My clients are usually experienced hiring managers. They know what skills they need from a candidate and believe they can assess important personality traits in an interview. I’ve given them ideas about what to ask during the candidate search and about what they should hear from a job applicant who will fit their culture. And I’ve mentioned to more than a few the opinion of Google SVP of People Operations Laszlo Block: interviews are generally useless.
Sure, interviews can give an unrealistic picture of a candidate (some just don’t interview well and some have practiced just the right answers and win jobs at which they will fail). And though interviews sometimes misrepresent the hiring company or boss, interviews still help hiring managers weed out awful candidates.
Awful? Did I really say awful? Aren’t all candidates worthy in some way?
Well…no. Some interview behaviors reveal so much about how ineffective or self-absorbed a candidate will be as an employee that they disqualify a candidate automatically. I won’t hire people who make really rude choices when I interview them, and I urge hiring managers not to, either.
Steve Cody wrote a listicle for Inc. about the 13 types he will never hire. My list is a bit shorter.
I tell my clients often to absolutely reject the following seven types of people:
1. The candidate who asks about vacation policy in the first interview. When they’re worried about time off, they’re already anticipating wanting to get out. Don’t hire someone who thinks more about taking a break than about offering you their best.
2. Anyone who can’t be succinct. We can always answer follow-up questions if they want more information. But a sentence or two in response is all you need. Endless stories and explanations show they don’t value your time.
3. The applicant who won’t elaborate. Distant cousin to the longwinded, an applicant with monosyllabic answers tells me that I’m wasting her time. Don’t hire someone who forces you to ask them to explain the “yes” or “no” answers in an interview.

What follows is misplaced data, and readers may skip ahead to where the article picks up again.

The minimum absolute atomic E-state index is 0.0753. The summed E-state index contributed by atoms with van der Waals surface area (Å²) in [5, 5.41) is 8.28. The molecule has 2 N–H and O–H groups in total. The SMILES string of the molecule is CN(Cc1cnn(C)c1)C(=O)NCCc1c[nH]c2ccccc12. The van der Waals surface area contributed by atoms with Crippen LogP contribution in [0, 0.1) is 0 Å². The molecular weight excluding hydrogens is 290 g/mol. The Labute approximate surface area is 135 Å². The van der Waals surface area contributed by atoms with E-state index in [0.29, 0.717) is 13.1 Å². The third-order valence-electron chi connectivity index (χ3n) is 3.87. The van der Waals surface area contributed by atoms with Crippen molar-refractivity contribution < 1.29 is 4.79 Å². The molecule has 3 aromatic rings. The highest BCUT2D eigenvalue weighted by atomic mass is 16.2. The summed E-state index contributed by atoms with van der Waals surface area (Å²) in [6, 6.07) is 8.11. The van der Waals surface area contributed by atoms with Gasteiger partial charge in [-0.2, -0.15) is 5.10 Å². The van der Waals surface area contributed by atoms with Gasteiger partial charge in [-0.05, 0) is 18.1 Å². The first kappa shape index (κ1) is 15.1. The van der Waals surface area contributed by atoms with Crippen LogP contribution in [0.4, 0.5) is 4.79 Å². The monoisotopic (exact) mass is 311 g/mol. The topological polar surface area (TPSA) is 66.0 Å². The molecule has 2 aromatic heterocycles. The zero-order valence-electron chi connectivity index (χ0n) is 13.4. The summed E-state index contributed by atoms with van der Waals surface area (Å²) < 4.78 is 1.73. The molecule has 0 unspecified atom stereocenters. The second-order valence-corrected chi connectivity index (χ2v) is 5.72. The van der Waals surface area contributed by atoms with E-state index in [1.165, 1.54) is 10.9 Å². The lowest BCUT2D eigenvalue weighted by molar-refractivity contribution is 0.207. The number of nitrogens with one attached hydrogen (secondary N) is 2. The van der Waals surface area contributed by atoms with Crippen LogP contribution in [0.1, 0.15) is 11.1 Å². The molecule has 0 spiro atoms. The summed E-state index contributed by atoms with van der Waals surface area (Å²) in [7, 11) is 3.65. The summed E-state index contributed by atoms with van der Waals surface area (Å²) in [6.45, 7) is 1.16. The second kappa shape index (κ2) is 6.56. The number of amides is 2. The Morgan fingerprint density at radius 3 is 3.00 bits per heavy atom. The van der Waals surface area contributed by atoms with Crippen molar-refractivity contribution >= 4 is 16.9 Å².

4. The professional who exaggerates. Though they’ll tell you how great they are, they’re not the best at anything. Everyone knows this, including them. They already know from my resume post that they need a concrete example of value they’ve added. If they try to get by with superlatives or bragging, ditch their application.
5. Unprepared candidates. If they didn’t read up on your company, review their own experience, and prepare a succinct answer to how they will fit with your organization, thank them and get them out of your office.
6. Anyone who checks their phone during an interview. If candidates have a potential emergency outside your office in the course of a single hour, they’d better make sure someone else is taking the call and going to the E.R. for them. There is literally no way an applicant is so important she can’t shut off her phone for an hour.
7. A candidate who blames others for their failures (or who claims they’ve never failed). We all fail. Those who don’t aren’t trying hard enough, at anything. Those who blame failure on previous bosses, equipment, colleagues, or market forces simply aren’t the right people for the job. Ever. Candidates who will exceed your expectations in whatever role you’re offering will have an exceptional ability to learn from mistakes, gaffes, bad bosses, and unsuccessful efforts. And they’ll be able to tell you how failures were lessons they can apply to your organization.
Of course, my clients don’t have to reject these candidate types. Because Agency a la Carte vets all our professional candidates, I don’t send a hiring manager candidates who commit these egregious job-search sins. But if you come across one in your search, politely show them the door.
Then call me and I’ll send you someone who exceeds your expectations.